*I am now the last of the "cousins" to live the single life. I should feel ashamed. Or something. Right?

Friday, July 21, 2006

Out Loud

This past week I've had disturbingly vivid dreams. Dreams about teaching, dreams about friends, dreams about being shot at while taking cover in a bathtub (thank you Alias and Grosse Pointe Blank). The most disturbing dream. . . I don't know if I have the courage to share it. . . was about my wedding colors.

I've never been one of those girls who plan out their weddings in advance. I don't think I know any of those girls and I don't want to know any of those girls. In my dream, the colors were shades of yellow, orange, and red. Maybe in a few years I'll consider this a revelation, but for now I'm thinking that my mind jumped off the deep end. But, in diving after it, I considered for a split second the possibility of such an event (which I honestly do hope happens someday) and I arrived at the following conclusions:

1. My wedding colors will not be blue, red, or black, in any combination.

2. My wedding colors will be seasonal.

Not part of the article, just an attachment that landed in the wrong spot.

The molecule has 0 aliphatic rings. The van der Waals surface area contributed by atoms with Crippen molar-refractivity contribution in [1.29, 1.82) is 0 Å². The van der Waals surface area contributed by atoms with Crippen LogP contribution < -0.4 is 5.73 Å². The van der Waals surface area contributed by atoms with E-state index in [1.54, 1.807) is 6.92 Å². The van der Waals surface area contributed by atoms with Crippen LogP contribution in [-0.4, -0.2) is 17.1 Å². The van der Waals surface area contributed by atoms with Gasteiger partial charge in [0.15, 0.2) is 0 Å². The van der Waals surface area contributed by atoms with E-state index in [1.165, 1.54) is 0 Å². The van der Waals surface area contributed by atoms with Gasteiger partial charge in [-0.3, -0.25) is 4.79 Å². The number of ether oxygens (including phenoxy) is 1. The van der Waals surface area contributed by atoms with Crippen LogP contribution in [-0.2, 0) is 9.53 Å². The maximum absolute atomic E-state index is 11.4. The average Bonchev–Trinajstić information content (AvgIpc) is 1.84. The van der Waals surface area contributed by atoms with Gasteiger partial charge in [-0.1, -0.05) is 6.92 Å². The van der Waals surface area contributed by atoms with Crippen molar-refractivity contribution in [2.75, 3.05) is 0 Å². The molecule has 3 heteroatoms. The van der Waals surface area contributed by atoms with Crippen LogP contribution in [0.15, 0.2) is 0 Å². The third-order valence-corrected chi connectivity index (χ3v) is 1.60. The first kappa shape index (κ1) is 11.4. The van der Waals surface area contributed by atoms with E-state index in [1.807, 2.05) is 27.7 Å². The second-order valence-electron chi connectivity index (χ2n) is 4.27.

3. There will be a wedding video, despite them being "Mormon" and slightly gauche.
3a. My mother will not determine any of the music. (Sister wound up with "A, you're adorable" which was over the top cutesy.)
3b. I will order all pictures chronologically and determine the appropriate music.
3c. "Out Loud" by Dispatch will be one of the songs.

I realize 3c presents a few problems. The songs for a wedding video should be ones meaningful for the couple, not just the controlling bridezilla. But I like it. A friend gave me a mix with the live version and I love the song. So my objective in any relationship becomes clear: once I have determined that this is the man I'm going to hang out with for eternity, I'll have to indoctrinate him. Of course, I can't let this become one of "our" songs until I'm completely sure so that it doesn't carry bad memories of a previous relationship.*